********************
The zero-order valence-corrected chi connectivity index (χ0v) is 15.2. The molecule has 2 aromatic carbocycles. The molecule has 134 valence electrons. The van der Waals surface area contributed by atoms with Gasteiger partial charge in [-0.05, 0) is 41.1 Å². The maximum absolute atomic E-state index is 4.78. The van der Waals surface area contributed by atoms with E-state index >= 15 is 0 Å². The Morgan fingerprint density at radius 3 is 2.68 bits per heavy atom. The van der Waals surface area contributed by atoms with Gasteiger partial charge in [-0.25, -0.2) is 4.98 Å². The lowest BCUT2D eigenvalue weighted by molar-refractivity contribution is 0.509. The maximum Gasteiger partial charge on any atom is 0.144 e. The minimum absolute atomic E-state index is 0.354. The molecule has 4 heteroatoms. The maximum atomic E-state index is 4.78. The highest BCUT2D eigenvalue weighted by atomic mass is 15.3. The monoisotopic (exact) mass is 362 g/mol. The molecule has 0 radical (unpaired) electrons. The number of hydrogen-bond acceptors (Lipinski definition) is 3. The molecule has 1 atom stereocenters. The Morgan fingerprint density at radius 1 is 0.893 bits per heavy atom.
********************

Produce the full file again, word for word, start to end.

The zero-order valence-corrected chi connectivity index (χ0v) is 15.2. The molecule has 2 aromatic carbocycles. The molecule has 134 valence electrons. The van der Waals surface area contributed by atoms with Gasteiger partial charge in [-0.05, 0) is 41.1 Å². The maximum absolute atomic E-state index is 4.78. The van der Waals surface area contributed by atoms with E-state index >= 15 is 0 Å². The Morgan fingerprint density at radius 3 is 2.68 bits per heavy atom. The van der Waals surface area contributed by atoms with Gasteiger partial charge in [-0.25, -0.2) is 4.98 Å². The lowest BCUT2D eigenvalue weighted by molar-refractivity contribution is 0.509. The maximum Gasteiger partial charge on any atom is 0.144 e. The minimum absolute atomic E-state index is 0.354. The molecule has 4 heteroatoms. The maximum atomic E-state index is 4.78. The highest BCUT2D eigenvalue weighted by atomic mass is 15.3. The monoisotopic (exact) mass is 362 g/mol. The molecule has 0 radical (unpaired) electrons. The number of hydrogen-bond acceptors (Lipinski definition) is 3. The molecule has 1 atom stereocenters. The Morgan fingerprint density at radius 1 is 0.893 bits per heavy atom.